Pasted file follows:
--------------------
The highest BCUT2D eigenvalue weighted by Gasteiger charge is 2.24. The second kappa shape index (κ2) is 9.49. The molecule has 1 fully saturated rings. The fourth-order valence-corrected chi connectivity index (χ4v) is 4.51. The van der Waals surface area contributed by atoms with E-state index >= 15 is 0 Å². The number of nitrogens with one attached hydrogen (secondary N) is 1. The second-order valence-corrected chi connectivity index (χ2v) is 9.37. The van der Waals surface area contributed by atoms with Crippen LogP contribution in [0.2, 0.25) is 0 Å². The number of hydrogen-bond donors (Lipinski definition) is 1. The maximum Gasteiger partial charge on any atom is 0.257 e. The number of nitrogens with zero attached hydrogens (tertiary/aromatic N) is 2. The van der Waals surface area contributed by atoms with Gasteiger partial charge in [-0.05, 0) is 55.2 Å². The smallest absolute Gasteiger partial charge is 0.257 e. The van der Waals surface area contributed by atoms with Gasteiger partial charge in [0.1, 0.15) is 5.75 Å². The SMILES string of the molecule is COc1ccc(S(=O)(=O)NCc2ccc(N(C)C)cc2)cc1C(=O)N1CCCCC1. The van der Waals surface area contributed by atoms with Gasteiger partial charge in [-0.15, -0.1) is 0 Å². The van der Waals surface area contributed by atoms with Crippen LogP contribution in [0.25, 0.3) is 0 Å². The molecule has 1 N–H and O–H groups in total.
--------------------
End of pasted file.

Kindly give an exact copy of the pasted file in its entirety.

The highest BCUT2D eigenvalue weighted by Gasteiger charge is 2.24. The second kappa shape index (κ2) is 9.49. The molecule has 1 fully saturated rings. The fourth-order valence-corrected chi connectivity index (χ4v) is 4.51. The van der Waals surface area contributed by atoms with E-state index >= 15 is 0 Å². The number of nitrogens with one attached hydrogen (secondary N) is 1. The second-order valence-corrected chi connectivity index (χ2v) is 9.37. The van der Waals surface area contributed by atoms with Crippen LogP contribution in [0.2, 0.25) is 0 Å². The number of hydrogen-bond donors (Lipinski definition) is 1. The maximum Gasteiger partial charge on any atom is 0.257 e. The number of nitrogens with zero attached hydrogens (tertiary/aromatic N) is 2. The van der Waals surface area contributed by atoms with Gasteiger partial charge in [-0.05, 0) is 55.2 Å². The smallest absolute Gasteiger partial charge is 0.257 e. The van der Waals surface area contributed by atoms with Gasteiger partial charge in [0.1, 0.15) is 5.75 Å². The SMILES string of the molecule is COc1ccc(S(=O)(=O)NCc2ccc(N(C)C)cc2)cc1C(=O)N1CCCCC1. The van der Waals surface area contributed by atoms with Gasteiger partial charge in [-0.15, -0.1) is 0 Å². The van der Waals surface area contributed by atoms with Crippen LogP contribution in [0.25, 0.3) is 0 Å². The molecule has 1 N–H and O–H groups in total.